Carothers Construction, Inc.

B-403382: Oct 28, 2010

Additional Materials:

Contact:

Ralph O. White
(202) 512-8278
WhiteRO@gao.gov

 

Office of Public Affairs
(202) 512-4800
youngc1@gao.gov

Carothers Construction, Inc., of Taylor, Mississippi, protests the award of a contract to Hoar Construction, LLC, of Birmingham, Alabama, under request for proposals (RFP) No. AG-3K15-S-10-0008, issued by the Department of Agriculture, Agricultural Research Service, for renovation of the Jamie Whitten Delta States Research Center (JWDSRC) building in Stoneville, Mississippi. Carothers asserts that the agency improperly evaluated the relevant project experience, staffing plan, schedule, and small disadvantaged business (SDB) participation program elements of the firm's proposal.

We deny the protest.

B-403382, Carothers Construction, Inc., October 28, 2010

DOCUMENT FOR PUBLIC RELEASE
The decision issued on the date below was subject to a GAO Protective Order. This redacted version has been approved for public release.

Decision

Matter of: Carothers Construction, Inc.

File: B-403382

Date: October 28, 2010

Thomas E. Abernathy IV, Esq., and Doug P. Hibshman, Esq., Smith Currie & Hancock LLP, for the protester.
Heather M. Self, Esq., Department of Agriculture, for the agency.
Jonathan D. Shaffer, Esq., and Mary Pat Buckenmeyer, Esq., Smith Pachter McWhorter PLC, for Hoar Construction, LLC, an intervenor.
Matthew T. Crosby, Esq., and Sharon L. Larkin, Esq., Office of the General Counsel, GAO, participated in the preparation of the decision.

DIGEST

Protest that agency failed to reasonably evaluate the protester's proposal under experience, staffing plan, and schedule subfactors, and under the small disadvantaged business participation program factor, is denied where the agency's evaluation judgments are consistent with the terms of the solicitation, supported by the record, and reasonable.

DECISION

Carothers Construction, Inc., of Taylor, Mississippi, protests the award of a contract to Hoar Construction, LLC, of Birmingham, Alabama, under request for proposals (RFP) No. AG-3K15-S-10-0008, issued by the Department of Agriculture, Agricultural Research Service, for renovation of the Jamie Whitten Delta States Research Center (JWDSRC) building in Stoneville, Mississippi. Carothers asserts that the agency improperly evaluated the relevant project experience, staffing plan, schedule, and small disadvantaged business (SDB) participation program elements of the firm's proposal.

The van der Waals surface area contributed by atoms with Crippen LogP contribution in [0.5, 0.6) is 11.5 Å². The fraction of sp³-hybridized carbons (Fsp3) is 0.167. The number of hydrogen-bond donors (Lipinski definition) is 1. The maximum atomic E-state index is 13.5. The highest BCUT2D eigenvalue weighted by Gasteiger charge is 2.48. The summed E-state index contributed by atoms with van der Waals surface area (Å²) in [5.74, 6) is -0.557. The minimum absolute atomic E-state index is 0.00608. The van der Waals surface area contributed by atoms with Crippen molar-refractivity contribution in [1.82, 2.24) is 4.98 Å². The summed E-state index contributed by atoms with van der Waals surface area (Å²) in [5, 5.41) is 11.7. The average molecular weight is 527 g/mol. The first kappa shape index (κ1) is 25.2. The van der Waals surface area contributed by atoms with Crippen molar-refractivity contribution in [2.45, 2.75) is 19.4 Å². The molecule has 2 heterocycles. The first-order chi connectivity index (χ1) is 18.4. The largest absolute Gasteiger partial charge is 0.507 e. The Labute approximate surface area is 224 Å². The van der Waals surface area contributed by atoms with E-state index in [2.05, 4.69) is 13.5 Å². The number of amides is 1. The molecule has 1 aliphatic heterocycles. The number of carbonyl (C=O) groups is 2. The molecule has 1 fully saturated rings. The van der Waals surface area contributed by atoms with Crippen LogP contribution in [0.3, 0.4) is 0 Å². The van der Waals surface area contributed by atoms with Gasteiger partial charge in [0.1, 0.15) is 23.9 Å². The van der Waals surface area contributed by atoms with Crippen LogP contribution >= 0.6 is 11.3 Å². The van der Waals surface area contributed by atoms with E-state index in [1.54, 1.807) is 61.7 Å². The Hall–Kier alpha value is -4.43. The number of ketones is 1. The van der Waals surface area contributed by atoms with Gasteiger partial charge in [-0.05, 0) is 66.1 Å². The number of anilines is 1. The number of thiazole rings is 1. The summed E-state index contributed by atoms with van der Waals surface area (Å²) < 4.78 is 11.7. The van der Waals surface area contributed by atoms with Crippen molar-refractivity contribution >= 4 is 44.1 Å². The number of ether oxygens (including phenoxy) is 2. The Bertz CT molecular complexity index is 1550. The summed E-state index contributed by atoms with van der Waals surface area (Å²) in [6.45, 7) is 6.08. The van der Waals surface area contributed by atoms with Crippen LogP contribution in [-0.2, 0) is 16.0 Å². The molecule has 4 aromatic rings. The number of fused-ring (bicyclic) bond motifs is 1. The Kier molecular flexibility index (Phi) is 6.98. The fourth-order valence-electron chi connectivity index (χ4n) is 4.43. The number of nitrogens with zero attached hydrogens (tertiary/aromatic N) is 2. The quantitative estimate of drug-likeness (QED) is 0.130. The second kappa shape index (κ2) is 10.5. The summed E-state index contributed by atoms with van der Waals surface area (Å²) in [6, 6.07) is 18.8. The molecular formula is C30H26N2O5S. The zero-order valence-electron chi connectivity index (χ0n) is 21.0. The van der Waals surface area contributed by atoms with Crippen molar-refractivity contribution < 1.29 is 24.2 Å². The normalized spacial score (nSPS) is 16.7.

We deny the protest.

BACKGROUND

The JWDSRC conducts research to address agricultural problems of the mid-south region of the United States. Agency Report (AR), Tab 17, Memorandum of Award, at 1. The JWDSRC consists of nine research units with scientists conducting basic and applied research in areas such as biology, genetics, chemistry, ecology, entomology, biochemistry, botany, agronomy, aquaculture, soil science, and plant pathology. Id. The JWDSRC building itself is five stories, 100,000 gross square feet, and has laboratories on all floors. Id.

The solicitation, issued on February 23, 2010, contemplated the award of a fixed'price contract for a major renovation of the JWDSRC, and described the scope of the project as follows:

The project includes repair or replacement of the mechanical, electrical, plumbing, heating, ventilation and air conditioning (HVAC) systems, concrete work and deteriorated building envelope. In addition, roofing, drywall, metal studs, insulation, sheet metal, painting, tile work, sediment and erosion control, site work and swing space will be required. There will be standard laboratory casework, fume hood and exhaust requirements.

RFP sect. B.1.

The solicitation informed offerors that award would be made to the responsible offeror "whose proposal offers the 'best value' to the Government, which may not necessarily be the proposal offering the lowest price nor the highest technically scored." Id. sect. M.3. The solicitation included the following list of evaluation factors and subfactors, each worth the stated number of points:

EVALUATION FACTOR

POINTS

Relevant Project Experience and Past Performance

Experience

20

Past Performance

20

Key Personnel

Staffing Plan

10

Personnel Qualifications

10

Contract Administration

Administrative Approach

5

Quality Control/Commissioning Plan

5

Subcontractor

5

Schedule and Resources

Schedule

5

Work Plan Approach

5

Resources

5

Manufacturers

5

SDB Participation Program

5

Total Points

100

RFP sect. M.2; Contracting Officer's Statement para. 5. The maximum number of points that a proposal could receive was 100. Id. The solicitation stated that all evaluation factors, other than cost or price, when combined, were approximately equal to cost or price. RFP sect. M.2.